NEW DELHI — Next month, an autobiography called "Untouchables: My Family's Triumphant Journey Out of the Caste System in Modern India" will hit American shores.
The author, Narendra Jadhav, head of economic research at the Reserve Bank of India, is also a Dalit or "untouchable," a member of the bottom rung of India's centuries-old caste system. His tale, which spans three generations, is an act both of political and literary assertion, he says.
"It is the story of my family, but at another level it is a story about the enormous social changes of the past 90 years and how it has liberated minds," he says of the book that was published in India as "Outcaste: A Memoir" in 2003.
Mr. Jadhav's book is at the crest of a growing wave of Dalit writing that has been translated into English from various Indian languages and offered by mainstream publishers.
These books are often searing narratives of pain and suffering in the form of autobiographies, novels, and critical discourses. They bear testimony to the fact that today, as India marks its 58th anniversary of independence from British rule, as much as one-quarter of its population still faces discrimination and even violence resulting from caste divisions.
In rural India, Dalits cannot draw water from the same well as those from upper castes or inhabit the same spaces. Even in urban areas, where education and economic class increasingly override caste, discrimination continues in subtle forms.
Indian law guarantees political and social equality to all citizens, but many Dalits - who fall outside the four-tier caste system - say they still are made to feel inferior. Poverty and social stigma, they say, tail them everywhere.
But Dalits increasingly are banding together against an ancient hierarchy they deem unjust and inhuman. One of the strongest rejoinders to this history of oppression comes from Dalit literature, or what Dalit author Sharankumar Limbale calls "the burning cry of untouchables against the injustices of thousands of years."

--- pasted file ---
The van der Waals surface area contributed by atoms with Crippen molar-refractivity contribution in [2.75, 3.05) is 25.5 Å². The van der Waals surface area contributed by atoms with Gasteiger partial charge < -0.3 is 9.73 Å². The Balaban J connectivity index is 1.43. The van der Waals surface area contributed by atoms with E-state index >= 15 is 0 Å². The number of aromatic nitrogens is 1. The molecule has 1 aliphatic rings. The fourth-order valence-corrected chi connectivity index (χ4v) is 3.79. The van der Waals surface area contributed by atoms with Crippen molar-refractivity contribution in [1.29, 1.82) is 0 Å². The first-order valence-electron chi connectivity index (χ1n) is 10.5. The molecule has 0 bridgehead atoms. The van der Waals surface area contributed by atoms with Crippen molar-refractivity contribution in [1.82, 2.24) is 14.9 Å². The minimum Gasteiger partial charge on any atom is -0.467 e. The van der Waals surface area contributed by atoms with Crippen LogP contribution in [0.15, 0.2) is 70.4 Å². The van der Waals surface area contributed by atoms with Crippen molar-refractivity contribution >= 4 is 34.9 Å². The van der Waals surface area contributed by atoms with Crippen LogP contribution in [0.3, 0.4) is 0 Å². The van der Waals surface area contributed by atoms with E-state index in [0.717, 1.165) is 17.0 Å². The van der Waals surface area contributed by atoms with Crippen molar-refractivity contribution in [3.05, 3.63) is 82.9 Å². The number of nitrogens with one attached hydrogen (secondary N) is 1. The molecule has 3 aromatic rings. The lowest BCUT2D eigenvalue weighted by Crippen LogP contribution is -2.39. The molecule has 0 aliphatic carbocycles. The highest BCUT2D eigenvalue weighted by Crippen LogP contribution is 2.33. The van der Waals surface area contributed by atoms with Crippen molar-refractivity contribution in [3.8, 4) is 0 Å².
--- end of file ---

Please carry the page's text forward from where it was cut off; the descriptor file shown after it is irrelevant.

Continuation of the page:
Domestic demand and international curiosity have fueled the growth of Dalit writing in English. In recent months, at least 12 autobiographies and other narrative works by Dalit writers have been published in English. Today, mainstream publishers such as Sage, Macmillan, Penguin, and Oxford University Press consider three to four new manuscripts of translated Dalit writing a year; five years ago, it wasn't even a category. In December 2003, India's first publishing house devoted to caste issues, Navayana ("new vehicle"), opened for business.
Although Dalit writing in Indian languages has flourished for several decades, the shift to English is recent. "English is the only tool that can connect the Dalits of India; and, being the language of modernity, it can connect people around the globe to the Dalit experience," says journalist Chandra Bhan Prasad, whose "Dalit Diary," a collection of columns written for an English newspaper, sold out within six months of publication last year.
This growing market will benefit future writers as well as the entire Dalit community, says Gail Omvedt, a scholar of Dalit issues who is writing an academic paper on the anticaste movement. "It's definitely a good thing.... As more and more Dalits get educated, they will produce more and better writing," she says.
Untouchables: My Family's Triumphant Journey Out of the Caste System in Modern India, by Narendra Jadhav (Simon & Schuster, September 2005).
Sangati (Events), by Bama Faustina (Oxford University Press USA 2005; India 2004).
Angaliyat (Stepchild), by Joseph Macwan (Oxford University Press India, 2004).
Multiple Marginalities: An Anthology of Identified Dalit Writings, edited by Badri Narayan and A.R. Misra (Manohar, 2004).
Towards an Aesthetic of Dalit Literature: History, Controversies and Considerations, by Sharankumar Limbale (Orient Longman, 2004).